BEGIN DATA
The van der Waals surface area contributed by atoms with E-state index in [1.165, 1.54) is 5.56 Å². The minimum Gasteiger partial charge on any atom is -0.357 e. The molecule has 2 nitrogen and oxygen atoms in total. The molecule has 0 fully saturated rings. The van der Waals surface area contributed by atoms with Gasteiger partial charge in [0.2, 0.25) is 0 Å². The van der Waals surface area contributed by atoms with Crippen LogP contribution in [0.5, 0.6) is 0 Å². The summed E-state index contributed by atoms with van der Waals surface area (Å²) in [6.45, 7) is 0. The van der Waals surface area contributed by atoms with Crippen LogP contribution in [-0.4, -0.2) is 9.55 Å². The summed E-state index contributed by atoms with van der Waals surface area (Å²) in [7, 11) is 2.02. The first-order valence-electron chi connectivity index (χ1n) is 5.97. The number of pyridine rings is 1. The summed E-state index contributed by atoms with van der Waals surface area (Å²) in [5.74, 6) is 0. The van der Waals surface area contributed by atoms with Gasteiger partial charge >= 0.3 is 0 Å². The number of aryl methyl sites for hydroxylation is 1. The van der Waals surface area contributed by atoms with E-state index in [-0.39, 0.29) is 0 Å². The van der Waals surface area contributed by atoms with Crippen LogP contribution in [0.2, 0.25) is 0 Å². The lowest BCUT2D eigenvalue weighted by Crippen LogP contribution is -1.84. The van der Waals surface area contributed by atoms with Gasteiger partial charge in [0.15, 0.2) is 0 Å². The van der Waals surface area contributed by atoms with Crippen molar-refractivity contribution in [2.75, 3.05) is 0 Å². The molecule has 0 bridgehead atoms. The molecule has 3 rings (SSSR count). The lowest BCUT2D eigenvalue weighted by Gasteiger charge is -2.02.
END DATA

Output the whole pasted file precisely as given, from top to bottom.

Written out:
The van der Waals surface area contributed by atoms with E-state index in [1.165, 1.54) is 5.56 Å². The minimum Gasteiger partial charge on any atom is -0.357 e. The molecule has 2 nitrogen and oxygen atoms in total. The molecule has 0 fully saturated rings. The van der Waals surface area contributed by atoms with Gasteiger partial charge in [0.2, 0.25) is 0 Å². The van der Waals surface area contributed by atoms with Crippen LogP contribution in [0.5, 0.6) is 0 Å². The summed E-state index contributed by atoms with van der Waals surface area (Å²) in [6.45, 7) is 0. The van der Waals surface area contributed by atoms with Crippen LogP contribution in [-0.4, -0.2) is 9.55 Å². The summed E-state index contributed by atoms with van der Waals surface area (Å²) in [7, 11) is 2.02. The first-order valence-electron chi connectivity index (χ1n) is 5.97. The number of pyridine rings is 1. The summed E-state index contributed by atoms with van der Waals surface area (Å²) in [5.74, 6) is 0. The van der Waals surface area contributed by atoms with Gasteiger partial charge >= 0.3 is 0 Å². The number of aryl methyl sites for hydroxylation is 1. The van der Waals surface area contributed by atoms with E-state index in [-0.39, 0.29) is 0 Å². The van der Waals surface area contributed by atoms with Crippen LogP contribution in [0.2, 0.25) is 0 Å². The lowest BCUT2D eigenvalue weighted by Crippen LogP contribution is -1.84. The van der Waals surface area contributed by atoms with Gasteiger partial charge in [0.15, 0.2) is 0 Å². The van der Waals surface area contributed by atoms with Crippen molar-refractivity contribution in [2.75, 3.05) is 0 Å². The molecule has 0 bridgehead atoms. The molecule has 3 rings (SSSR count). The lowest BCUT2D eigenvalue weighted by Gasteiger charge is -2.02.